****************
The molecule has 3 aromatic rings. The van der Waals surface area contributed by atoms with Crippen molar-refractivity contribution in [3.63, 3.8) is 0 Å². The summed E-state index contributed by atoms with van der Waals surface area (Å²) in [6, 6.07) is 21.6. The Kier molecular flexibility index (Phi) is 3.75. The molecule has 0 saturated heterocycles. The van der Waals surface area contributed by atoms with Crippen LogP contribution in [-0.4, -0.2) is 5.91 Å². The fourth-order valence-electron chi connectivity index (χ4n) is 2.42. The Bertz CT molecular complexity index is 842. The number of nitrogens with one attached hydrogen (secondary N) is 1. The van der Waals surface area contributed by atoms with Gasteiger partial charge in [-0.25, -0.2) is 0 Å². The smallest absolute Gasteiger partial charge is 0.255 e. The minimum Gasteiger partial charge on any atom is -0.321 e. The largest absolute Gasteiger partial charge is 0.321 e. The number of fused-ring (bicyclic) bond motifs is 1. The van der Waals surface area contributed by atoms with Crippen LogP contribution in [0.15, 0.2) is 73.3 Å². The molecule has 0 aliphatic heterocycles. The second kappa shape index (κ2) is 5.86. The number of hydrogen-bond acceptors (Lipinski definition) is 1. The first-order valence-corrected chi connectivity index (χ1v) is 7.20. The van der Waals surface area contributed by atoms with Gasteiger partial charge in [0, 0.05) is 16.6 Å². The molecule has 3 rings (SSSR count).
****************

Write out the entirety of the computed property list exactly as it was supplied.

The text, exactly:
The molecule has 3 aromatic rings. The van der Waals surface area contributed by atoms with Crippen molar-refractivity contribution in [3.63, 3.8) is 0 Å². The summed E-state index contributed by atoms with van der Waals surface area (Å²) in [6, 6.07) is 21.6. The Kier molecular flexibility index (Phi) is 3.75. The molecule has 0 saturated heterocycles. The van der Waals surface area contributed by atoms with Crippen LogP contribution in [-0.4, -0.2) is 5.91 Å². The fourth-order valence-electron chi connectivity index (χ4n) is 2.42. The Bertz CT molecular complexity index is 842. The number of nitrogens with one attached hydrogen (secondary N) is 1. The van der Waals surface area contributed by atoms with Gasteiger partial charge in [-0.25, -0.2) is 0 Å². The smallest absolute Gasteiger partial charge is 0.255 e. The minimum Gasteiger partial charge on any atom is -0.321 e. The largest absolute Gasteiger partial charge is 0.321 e. The number of fused-ring (bicyclic) bond motifs is 1. The van der Waals surface area contributed by atoms with Crippen LogP contribution in [0.15, 0.2) is 73.3 Å². The molecule has 0 aliphatic heterocycles. The second kappa shape index (κ2) is 5.86. The number of hydrogen-bond acceptors (Lipinski definition) is 1. The first-order valence-corrected chi connectivity index (χ1v) is 7.20. The van der Waals surface area contributed by atoms with Gasteiger partial charge in [0, 0.05) is 16.6 Å². The molecule has 3 rings (SSSR count).